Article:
English from the Roots Up

English from the Roots Up

See the complete review in 102 Top Picks for Homeschool Curriculum.

In English From the Roots Up, Greek and Latin words are the foundation for vocabulary study in the broader sense of word derivations. Children are unlikely to find the majority of the vocabulary words they learn here in their everyday reading, but they will be well prepared for new vocabulary they’ll encounter in high school and college. Even more important than the actual vocabulary words they learn is the skill children develop in analyzing new words they encounter and being able to figure out their meanings.

Each lesson begins with one Greek or Latin word, teaches its meaning, then gives children a list of from three to ten English words derived from the root word. For example, lesson ten introduces the Greek word kinesis meaning movement. The lesson then teaches five words derived from kinesis: kinetic, kinesiology, kinescope, cinema, and cinematographer. The words photos (light) and graph (write or draw) were introduced in the first two lessons, so children are connecting the last word to two Greek words they have already learned. This can create a picture in students’ minds of someone who can “draw” with “moving light,” making it easier for children to understand that a big word like cinematographer refers to the person who decides how to compose the scenes that he wants a movie camera to capture. Children each need a set of 100 cards, one for each lesson. Each card has the Greek or Latin word with a border of green for Greek words and red for Latin words. On the reverse are the derived words and their meanings. You can purchase sets of pre-made cards or make them along with your students....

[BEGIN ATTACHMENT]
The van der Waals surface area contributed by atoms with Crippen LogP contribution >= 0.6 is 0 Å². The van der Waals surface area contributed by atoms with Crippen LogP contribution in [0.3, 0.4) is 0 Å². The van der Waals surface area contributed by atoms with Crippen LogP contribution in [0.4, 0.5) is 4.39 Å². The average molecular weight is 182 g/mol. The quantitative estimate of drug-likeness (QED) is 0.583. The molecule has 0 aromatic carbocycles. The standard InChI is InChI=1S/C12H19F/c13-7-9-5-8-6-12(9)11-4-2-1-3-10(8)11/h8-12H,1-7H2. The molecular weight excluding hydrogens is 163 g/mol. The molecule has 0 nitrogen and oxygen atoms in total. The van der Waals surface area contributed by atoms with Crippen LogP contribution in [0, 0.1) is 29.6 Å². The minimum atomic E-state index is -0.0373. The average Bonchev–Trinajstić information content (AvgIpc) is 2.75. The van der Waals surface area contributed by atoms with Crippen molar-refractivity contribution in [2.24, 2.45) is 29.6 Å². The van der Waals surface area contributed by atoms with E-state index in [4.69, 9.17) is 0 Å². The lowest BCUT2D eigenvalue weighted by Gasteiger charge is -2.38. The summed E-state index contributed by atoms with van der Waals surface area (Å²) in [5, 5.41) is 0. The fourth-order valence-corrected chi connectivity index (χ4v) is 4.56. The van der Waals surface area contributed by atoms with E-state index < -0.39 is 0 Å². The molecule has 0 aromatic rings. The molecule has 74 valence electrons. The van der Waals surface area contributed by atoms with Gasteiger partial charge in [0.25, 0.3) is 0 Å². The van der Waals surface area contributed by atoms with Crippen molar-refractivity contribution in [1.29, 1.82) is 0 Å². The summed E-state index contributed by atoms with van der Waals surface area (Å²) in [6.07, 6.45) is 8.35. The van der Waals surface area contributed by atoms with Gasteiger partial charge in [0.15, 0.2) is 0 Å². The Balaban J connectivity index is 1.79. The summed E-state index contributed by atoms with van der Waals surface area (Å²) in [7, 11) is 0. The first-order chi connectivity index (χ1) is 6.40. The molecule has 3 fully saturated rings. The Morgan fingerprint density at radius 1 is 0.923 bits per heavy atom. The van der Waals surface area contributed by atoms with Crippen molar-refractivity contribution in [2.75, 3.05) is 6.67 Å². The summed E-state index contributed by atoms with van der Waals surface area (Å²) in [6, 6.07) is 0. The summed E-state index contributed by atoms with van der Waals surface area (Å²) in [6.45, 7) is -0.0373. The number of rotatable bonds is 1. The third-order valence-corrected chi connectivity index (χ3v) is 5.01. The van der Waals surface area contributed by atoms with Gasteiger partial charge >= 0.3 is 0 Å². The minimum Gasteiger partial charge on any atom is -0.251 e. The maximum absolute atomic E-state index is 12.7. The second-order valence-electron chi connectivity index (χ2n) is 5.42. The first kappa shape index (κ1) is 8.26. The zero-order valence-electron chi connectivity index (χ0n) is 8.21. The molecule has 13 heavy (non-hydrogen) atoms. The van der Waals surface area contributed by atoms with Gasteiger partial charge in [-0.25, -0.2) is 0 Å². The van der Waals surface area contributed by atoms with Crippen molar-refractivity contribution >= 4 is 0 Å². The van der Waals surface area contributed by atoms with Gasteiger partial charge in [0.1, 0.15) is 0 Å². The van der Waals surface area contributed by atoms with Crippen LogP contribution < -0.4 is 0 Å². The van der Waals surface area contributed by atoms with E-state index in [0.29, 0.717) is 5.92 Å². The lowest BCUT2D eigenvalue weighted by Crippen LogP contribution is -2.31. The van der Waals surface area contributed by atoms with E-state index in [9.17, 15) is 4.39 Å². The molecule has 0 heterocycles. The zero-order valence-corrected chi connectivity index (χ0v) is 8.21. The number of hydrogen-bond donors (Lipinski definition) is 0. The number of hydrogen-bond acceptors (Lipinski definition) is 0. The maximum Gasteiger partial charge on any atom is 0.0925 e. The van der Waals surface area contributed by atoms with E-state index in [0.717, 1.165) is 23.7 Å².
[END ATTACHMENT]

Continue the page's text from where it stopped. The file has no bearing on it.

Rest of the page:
This program requires teacher presentation and interaction. There is no workbook....

Actual teaching information provided is brief but loaded with activity suggestions. The teacher is on his or her own to implement the ideas. Here are some examples of activity ideas: for the root graph, a number of related words are presented with accompanying ideas: “Telegraph—Let someone present a research report on Thomas Edison’s early days as a telegrapher. Let someone do a report on Morse code and give a demonstration of it.” “Lithograph—Discuss the process of lithography and talk about Currier and Ives. Their lithographs are still used every year as Christmas cards. Make potato or linoleum block prints.” These activity ideas could be turned into great unit studies. This resource is especially suited to the creative teacher who prefers general guidelines rather than detailed lesson plans.

A second volume is also available. It targets a slightly older audience, so it makes a good follow-up to the first volume. It teaches an additional 100 Greek and Latin root words with new activities and teaching notes.

Pricing Information

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Greek and Latin Flash Cards, set of 100, Volume 2

Greek and Latin Flash Cards, set of 100, Volume 2

English from the Roots Up--Greek and Latin Flash C

English from the Roots Up--Greek and Latin Flash C

English from the Roots Up, Volume 2

English from the Roots Up, Volume 2
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Instant Key

  • Suitable For: one-on-one or small group; independent for older students
  • Audience: grades 4-12
  • Need For Parent/Teacher Instruction: moderate to high
  • Prep Time Needed: none unless you make your own cards
  • Teacher's Manual: essential
  • Religious Perspective: secular but Christian friendly

Publisher's Info

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